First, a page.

Nutritional scientists at Nanyang Technological University in Singapore (NTU Singapore) have created an antibacterial gel bandage using the husk of the popular tropical fruit, durian.
Known as the “king of fruits” in Southeast Asia, durian has a thick husk with spiny thorns. Usually, it is thrown away. However, NTU scientists have created a soft gel that looks like silicon sheets. It can be cut into bandages of various shapes and sizes. Researchers have extracted high-quality cellulose from durian husks and combined it with glycerin, a byproduct of biodiesel and soap production.
Then they added organic molecules derived from baker’s yeast – natural yeast phenols. This component has endowed the dressing with antibacterial properties.
Details of the work are published in the ACS peer-reviewed journal Sustainable Chemistry & Engineering.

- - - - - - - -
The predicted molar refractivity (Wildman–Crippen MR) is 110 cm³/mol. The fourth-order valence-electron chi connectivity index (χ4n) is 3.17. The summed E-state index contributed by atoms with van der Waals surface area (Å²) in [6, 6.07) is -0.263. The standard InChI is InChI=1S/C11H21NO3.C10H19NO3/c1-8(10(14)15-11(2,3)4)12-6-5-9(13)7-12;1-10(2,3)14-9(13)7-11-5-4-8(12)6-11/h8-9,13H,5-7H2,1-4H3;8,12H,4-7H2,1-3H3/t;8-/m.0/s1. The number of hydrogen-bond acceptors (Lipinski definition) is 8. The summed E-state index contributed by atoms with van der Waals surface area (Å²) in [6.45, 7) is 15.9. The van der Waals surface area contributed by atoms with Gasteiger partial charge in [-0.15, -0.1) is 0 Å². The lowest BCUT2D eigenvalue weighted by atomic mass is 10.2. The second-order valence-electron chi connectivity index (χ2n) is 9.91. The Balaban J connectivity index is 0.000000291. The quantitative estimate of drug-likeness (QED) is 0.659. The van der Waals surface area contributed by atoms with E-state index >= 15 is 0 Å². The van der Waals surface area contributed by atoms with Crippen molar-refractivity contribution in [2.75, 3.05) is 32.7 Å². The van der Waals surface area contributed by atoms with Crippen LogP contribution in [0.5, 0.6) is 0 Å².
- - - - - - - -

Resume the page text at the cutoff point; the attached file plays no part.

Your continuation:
Conventional hydrogel patches are widely available in pharmacies and are commonly used to close surgical wounds to minimize the formation of excess scar tissue, resulting in a softer, flatter scar. When using regular patches or gauze dressings, the patch keeps the skin hydrated rather than drying out.
The problem is that common hydrogel patches on the market are made from synthetic materials – these are polymers such as polymethacrylate and polyvinylpyrrolidone. Silver or copper ions are used to impart antibacterial properties to the dressings. These synthetic materials, approved for use in biomedicine, are more expensive than newer hydrogels made from natural waste.
With the growing threat of antibiotic-resistant superbugs, the world will need many alternative ways to prevent infections, the study authors note.
Plus, the organic gel dressing is non-toxic and biodegradable. This means it will have a lower environmental impact than conventional synthetic dressings.